Strong ex­ter­nal ac­count – and more

Enterprise - - Snapshot -

The fis­cal year 2010-2011 tested Pak­istan’s econ­omy un­der ex­treme in­ter­nal and ex­ter­nal pres­sures. But the econ­omy started im­prov­ing in the sec­ond half of the fis­cal year and showed some signs of re­cov­ery, mainly driven by ex­ter­nal sec­tor buoy­ancy.

This is ev­i­dent from the over­all strength of the ex­ter­nal ac­count in the first ten months (July-april), along­side the con­tin­u­ing fall of cap­i­tal and cur­rent ac­count re­ceipts in the same pe­riod. Pol­i­cy­mak­ers are pay­ing lesser heed to re­quest the re­sump­tion of stalled IMF lend­ing pro­gram. As op­ti­mistic exports and re­mit­tances’ out­look, re­turn of for­eign in­vestors to stock mar­ket, re­cently lined-up for­eign di­rect in­vest­ment and ro­bust forex re­serves of $17 bil­lion have raised the spir­its of pol­i­cy­mak­ers. Of this amount, re­serves held by the State Bank of Pak­istan stood at $13.7 bil­lion and by the banks at $3.4 bil­lion.

The strong re­cov­ery of Pak­istan’s ex­ter­nal ac­counts is fur­ther af­firmed by the Asian De­vel­op­ment Bank, which re­cently be­came third party guar­an­tor to en­sure that in­vest­ment in Pak­istan is fully pro­tected. This is termed as highly pos­i­tive for at­tract­ing FDI in ma­jor en­ergy sec­tors.

Of­fi­cials of the Trade De­vel­op­ment Au­thor­ity of Pak­istan have fore­cast trade agree­ments with half a dozen coun­tries this year for boost­ing exports un­der prod­uct-wise strate­gies and de­vel­op­ment of sus­tain­able new mar­kets. The pref­er­en­tial trade agree­ment signed with In­done­sia in Septem­ber is an im­por­tant in this di­rec­tion. This will counter to some ex­tent the mas­sive de­cline in over­all for­eign in­vest­ment. The tar­geted FDI in­flows will help in­dus­tries like oil and gas, ed­i­ble oil, steel-mak­ing, au­to­mo­bile pro­duc­tion and telecom­mu­ni­ca­tions. The Board of In­vest­ment af­firms the FDI es­ti­mates of more than half a bil­lion dol­lar to flow in be­fore De­cem­ber this year.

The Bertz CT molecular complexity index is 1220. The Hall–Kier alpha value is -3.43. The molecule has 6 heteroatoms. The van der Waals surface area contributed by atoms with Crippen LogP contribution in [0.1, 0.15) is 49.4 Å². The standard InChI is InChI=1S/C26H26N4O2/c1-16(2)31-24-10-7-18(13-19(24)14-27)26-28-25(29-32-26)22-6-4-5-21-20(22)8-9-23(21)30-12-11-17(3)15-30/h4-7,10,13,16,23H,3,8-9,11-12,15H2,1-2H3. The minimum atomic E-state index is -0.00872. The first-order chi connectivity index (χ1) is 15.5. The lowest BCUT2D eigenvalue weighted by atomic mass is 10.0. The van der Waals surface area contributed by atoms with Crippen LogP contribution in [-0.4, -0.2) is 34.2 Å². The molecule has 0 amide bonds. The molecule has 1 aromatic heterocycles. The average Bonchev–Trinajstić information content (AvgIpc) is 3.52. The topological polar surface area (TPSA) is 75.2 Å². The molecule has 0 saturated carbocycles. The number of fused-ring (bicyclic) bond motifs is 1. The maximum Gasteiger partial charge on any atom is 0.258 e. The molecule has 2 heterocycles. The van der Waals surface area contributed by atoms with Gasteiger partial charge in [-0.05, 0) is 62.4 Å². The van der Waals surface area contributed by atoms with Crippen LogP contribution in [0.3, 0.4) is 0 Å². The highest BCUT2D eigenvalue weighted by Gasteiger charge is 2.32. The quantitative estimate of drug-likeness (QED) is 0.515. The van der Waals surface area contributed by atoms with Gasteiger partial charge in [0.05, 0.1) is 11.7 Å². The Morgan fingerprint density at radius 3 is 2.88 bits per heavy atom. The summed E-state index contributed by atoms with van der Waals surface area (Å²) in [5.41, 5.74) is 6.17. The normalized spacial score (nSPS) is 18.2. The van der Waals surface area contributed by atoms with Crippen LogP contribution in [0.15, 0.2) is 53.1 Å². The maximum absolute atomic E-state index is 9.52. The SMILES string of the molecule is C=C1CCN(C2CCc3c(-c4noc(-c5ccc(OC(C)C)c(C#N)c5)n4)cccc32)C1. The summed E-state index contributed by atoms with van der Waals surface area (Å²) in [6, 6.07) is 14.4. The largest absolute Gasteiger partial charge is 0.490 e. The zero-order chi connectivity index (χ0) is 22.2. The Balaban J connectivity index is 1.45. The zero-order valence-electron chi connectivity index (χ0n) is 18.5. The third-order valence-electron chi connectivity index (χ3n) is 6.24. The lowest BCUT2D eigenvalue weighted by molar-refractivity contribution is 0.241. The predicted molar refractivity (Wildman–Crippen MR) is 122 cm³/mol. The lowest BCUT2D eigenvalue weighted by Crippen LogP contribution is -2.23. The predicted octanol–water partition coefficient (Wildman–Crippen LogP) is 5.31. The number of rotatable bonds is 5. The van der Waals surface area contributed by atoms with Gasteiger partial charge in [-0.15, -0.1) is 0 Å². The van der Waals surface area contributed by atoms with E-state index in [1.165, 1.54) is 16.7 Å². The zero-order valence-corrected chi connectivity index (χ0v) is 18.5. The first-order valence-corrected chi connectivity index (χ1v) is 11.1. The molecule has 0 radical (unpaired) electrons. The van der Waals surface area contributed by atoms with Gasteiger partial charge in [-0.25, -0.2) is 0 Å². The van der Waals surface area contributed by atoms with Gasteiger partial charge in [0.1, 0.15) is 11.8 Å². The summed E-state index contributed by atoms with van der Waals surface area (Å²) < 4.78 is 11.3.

Pak­istani stocks be­ing the cheap­est in the re­gion have also started turn­ing for­eign port­fo­lio in­vestors into net buy­ers from the ear­lier net sell­ers.

Cat­e­gor­i­cally, the 14.5 per­cent rise in exports by the end of 2010-2011 was con­sti­tuted by 62 per­cent buoy­ancy of the tex­tile sec­tor and 17 per­cent of the food sec­tor, while leather prod­ucts con­trib­uted 11.5 per­cent to exports growth.

The other im­por­tant fac­tor of work­ers’ re­mit­tances is ex­pected to cross $11 bil­lion this year, based on the recorded $9.1 bil­lion mark in the first ten months (July-april of 2010-11) as against $7.3 bil­lion last year. The re­mit­tances from Saudi Ara­bia recorded mas­sive growth of 36.7 per­cent, fol­lowed by EU (38.3 per­cent), UK (34.9 per­cent) and UAE (25.7 per­cent).

The cen­tral bank sees the ro­bust ex­ter­nal ac­count to lead to a “build up in re­serves and thus net for­eign as­sets (NFA)”; a con­tribut­ing fac­tor to fi­nan­cial mar­ket sta­bil­ity. Ex­perts stress on the need for an eco­nomic re­form agenda, in or­der to bring about a sub­stan­tial and mean­ing­ful change in the dis­mal state of the econ­omy. It is im­per­a­tive to strive for fis­cal con­sol­i­da­tion, re­duce fis­cal deficit and de­velop the in­fra­struc­ture and the over­all environment to at­tract greater in­vest­ment. With­out im­prove­ments on these fronts, only a strong ex­ter­nal ac­count will not be suf­fi­cient for the growth of the national econ­omy

Newspapers in English

Newspapers from Pakistan

© PressReader. All rights reserved.